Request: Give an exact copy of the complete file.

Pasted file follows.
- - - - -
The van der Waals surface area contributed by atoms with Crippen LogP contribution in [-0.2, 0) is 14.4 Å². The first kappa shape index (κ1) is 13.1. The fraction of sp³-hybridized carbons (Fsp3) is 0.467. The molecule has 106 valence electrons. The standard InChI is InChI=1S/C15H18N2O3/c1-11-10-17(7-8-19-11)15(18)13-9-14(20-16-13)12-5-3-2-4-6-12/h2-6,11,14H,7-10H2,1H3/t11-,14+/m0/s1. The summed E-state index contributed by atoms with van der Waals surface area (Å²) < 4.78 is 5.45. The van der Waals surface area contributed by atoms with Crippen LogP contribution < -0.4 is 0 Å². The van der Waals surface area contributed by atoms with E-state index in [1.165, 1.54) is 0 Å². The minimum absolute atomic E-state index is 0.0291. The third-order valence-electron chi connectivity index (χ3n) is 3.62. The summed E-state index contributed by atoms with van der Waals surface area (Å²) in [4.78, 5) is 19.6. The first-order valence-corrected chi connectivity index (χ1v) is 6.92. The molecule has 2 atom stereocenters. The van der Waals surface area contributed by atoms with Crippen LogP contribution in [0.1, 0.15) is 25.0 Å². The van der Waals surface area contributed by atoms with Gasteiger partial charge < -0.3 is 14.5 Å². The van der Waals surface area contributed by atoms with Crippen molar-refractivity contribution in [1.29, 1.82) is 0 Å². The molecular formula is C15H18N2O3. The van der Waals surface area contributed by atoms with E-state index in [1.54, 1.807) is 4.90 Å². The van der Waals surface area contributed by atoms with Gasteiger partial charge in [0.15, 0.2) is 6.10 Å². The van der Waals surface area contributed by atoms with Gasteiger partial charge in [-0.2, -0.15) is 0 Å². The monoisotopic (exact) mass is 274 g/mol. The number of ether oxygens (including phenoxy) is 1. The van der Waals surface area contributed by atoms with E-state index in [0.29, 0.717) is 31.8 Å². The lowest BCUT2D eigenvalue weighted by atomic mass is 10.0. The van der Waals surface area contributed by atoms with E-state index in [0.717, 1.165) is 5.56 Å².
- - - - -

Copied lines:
The van der Waals surface area contributed by atoms with Crippen LogP contribution in [-0.2, 0) is 14.4 Å². The first kappa shape index (κ1) is 13.1. The fraction of sp³-hybridized carbons (Fsp3) is 0.467. The molecule has 106 valence electrons. The standard InChI is InChI=1S/C15H18N2O3/c1-11-10-17(7-8-19-11)15(18)13-9-14(20-16-13)12-5-3-2-4-6-12/h2-6,11,14H,7-10H2,1H3/t11-,14+/m0/s1. The summed E-state index contributed by atoms with van der Waals surface area (Å²) < 4.78 is 5.45. The van der Waals surface area contributed by atoms with Crippen LogP contribution < -0.4 is 0 Å². The van der Waals surface area contributed by atoms with E-state index in [1.165, 1.54) is 0 Å². The minimum absolute atomic E-state index is 0.0291. The third-order valence-electron chi connectivity index (χ3n) is 3.62. The summed E-state index contributed by atoms with van der Waals surface area (Å²) in [4.78, 5) is 19.6. The first-order valence-corrected chi connectivity index (χ1v) is 6.92. The molecule has 2 atom stereocenters. The van der Waals surface area contributed by atoms with Crippen LogP contribution in [0.1, 0.15) is 25.0 Å². The van der Waals surface area contributed by atoms with Gasteiger partial charge < -0.3 is 14.5 Å². The van der Waals surface area contributed by atoms with Crippen molar-refractivity contribution in [1.29, 1.82) is 0 Å². The molecular formula is C15H18N2O3. The van der Waals surface area contributed by atoms with E-state index in [1.54, 1.807) is 4.90 Å². The van der Waals surface area contributed by atoms with Gasteiger partial charge in [0.15, 0.2) is 6.10 Å². The van der Waals surface area contributed by atoms with Gasteiger partial charge in [-0.2, -0.15) is 0 Å². The monoisotopic (exact) mass is 274 g/mol. The number of ether oxygens (including phenoxy) is 1. The van der Waals surface area contributed by atoms with E-state index in [0.29, 0.717) is 31.8 Å². The lowest BCUT2D eigenvalue weighted by atomic mass is 10.0. The van der Waals surface area contributed by atoms with E-state index in [0.717, 1.165) is 5.56 Å².